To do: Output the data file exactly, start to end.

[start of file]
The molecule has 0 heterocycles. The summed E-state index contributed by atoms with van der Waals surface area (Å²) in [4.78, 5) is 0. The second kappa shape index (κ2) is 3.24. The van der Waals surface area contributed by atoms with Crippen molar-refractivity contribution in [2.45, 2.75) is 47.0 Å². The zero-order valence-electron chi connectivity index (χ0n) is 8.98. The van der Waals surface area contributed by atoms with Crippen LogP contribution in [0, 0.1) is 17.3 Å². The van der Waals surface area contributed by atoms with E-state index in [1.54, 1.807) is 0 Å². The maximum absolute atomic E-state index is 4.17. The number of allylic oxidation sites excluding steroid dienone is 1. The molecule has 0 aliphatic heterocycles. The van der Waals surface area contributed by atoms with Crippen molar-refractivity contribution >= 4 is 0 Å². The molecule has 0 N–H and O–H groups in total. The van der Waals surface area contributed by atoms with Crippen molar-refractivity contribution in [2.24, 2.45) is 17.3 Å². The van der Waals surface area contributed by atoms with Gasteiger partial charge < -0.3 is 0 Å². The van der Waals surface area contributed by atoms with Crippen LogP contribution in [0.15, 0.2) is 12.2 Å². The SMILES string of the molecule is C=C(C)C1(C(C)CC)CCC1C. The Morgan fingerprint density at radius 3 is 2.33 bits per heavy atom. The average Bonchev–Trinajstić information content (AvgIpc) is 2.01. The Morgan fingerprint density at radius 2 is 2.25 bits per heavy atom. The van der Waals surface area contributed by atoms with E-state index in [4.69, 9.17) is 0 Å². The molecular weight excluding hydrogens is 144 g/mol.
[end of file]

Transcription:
The molecule has 0 heterocycles. The summed E-state index contributed by atoms with van der Waals surface area (Å²) in [4.78, 5) is 0. The second kappa shape index (κ2) is 3.24. The van der Waals surface area contributed by atoms with Crippen molar-refractivity contribution in [2.45, 2.75) is 47.0 Å². The zero-order valence-electron chi connectivity index (χ0n) is 8.98. The van der Waals surface area contributed by atoms with Crippen LogP contribution in [0, 0.1) is 17.3 Å². The van der Waals surface area contributed by atoms with E-state index in [1.54, 1.807) is 0 Å². The maximum absolute atomic E-state index is 4.17. The number of allylic oxidation sites excluding steroid dienone is 1. The molecule has 0 aliphatic heterocycles. The van der Waals surface area contributed by atoms with Crippen molar-refractivity contribution >= 4 is 0 Å². The molecule has 0 N–H and O–H groups in total. The van der Waals surface area contributed by atoms with Crippen molar-refractivity contribution in [2.24, 2.45) is 17.3 Å². The van der Waals surface area contributed by atoms with Gasteiger partial charge < -0.3 is 0 Å². The van der Waals surface area contributed by atoms with Crippen LogP contribution in [0.15, 0.2) is 12.2 Å². The SMILES string of the molecule is C=C(C)C1(C(C)CC)CCC1C. The Morgan fingerprint density at radius 3 is 2.33 bits per heavy atom. The average Bonchev–Trinajstić information content (AvgIpc) is 2.01. The Morgan fingerprint density at radius 2 is 2.25 bits per heavy atom. The van der Waals surface area contributed by atoms with E-state index in [4.69, 9.17) is 0 Å². The molecular weight excluding hydrogens is 144 g/mol.